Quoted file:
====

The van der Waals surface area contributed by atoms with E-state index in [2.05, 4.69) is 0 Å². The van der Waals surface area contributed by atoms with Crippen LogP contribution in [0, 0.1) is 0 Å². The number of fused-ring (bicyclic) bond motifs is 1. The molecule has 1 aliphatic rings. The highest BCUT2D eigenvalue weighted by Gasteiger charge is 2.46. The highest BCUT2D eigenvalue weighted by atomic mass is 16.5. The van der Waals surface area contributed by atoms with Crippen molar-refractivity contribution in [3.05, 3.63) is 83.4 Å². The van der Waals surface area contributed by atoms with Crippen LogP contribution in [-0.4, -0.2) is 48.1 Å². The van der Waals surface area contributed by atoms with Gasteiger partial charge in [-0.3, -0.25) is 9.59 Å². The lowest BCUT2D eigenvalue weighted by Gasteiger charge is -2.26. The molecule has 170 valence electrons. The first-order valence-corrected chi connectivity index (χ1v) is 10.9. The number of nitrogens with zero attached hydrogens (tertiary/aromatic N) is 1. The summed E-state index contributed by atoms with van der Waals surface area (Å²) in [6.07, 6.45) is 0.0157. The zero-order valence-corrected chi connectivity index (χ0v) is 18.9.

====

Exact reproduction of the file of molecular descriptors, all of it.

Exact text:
The van der Waals surface area contributed by atoms with E-state index in [2.05, 4.69) is 0 Å². The van der Waals surface area contributed by atoms with Crippen LogP contribution in [0, 0.1) is 0 Å². The number of fused-ring (bicyclic) bond motifs is 1. The molecule has 1 aliphatic rings. The highest BCUT2D eigenvalue weighted by Gasteiger charge is 2.46. The highest BCUT2D eigenvalue weighted by atomic mass is 16.5. The van der Waals surface area contributed by atoms with Crippen molar-refractivity contribution in [3.05, 3.63) is 83.4 Å². The van der Waals surface area contributed by atoms with Crippen LogP contribution in [-0.4, -0.2) is 48.1 Å². The van der Waals surface area contributed by atoms with Gasteiger partial charge in [-0.3, -0.25) is 9.59 Å². The lowest BCUT2D eigenvalue weighted by Gasteiger charge is -2.26. The molecule has 170 valence electrons. The first-order valence-corrected chi connectivity index (χ1v) is 10.9. The number of nitrogens with zero attached hydrogens (tertiary/aromatic N) is 1. The summed E-state index contributed by atoms with van der Waals surface area (Å²) in [6.07, 6.45) is 0.0157. The zero-order valence-corrected chi connectivity index (χ0v) is 18.9.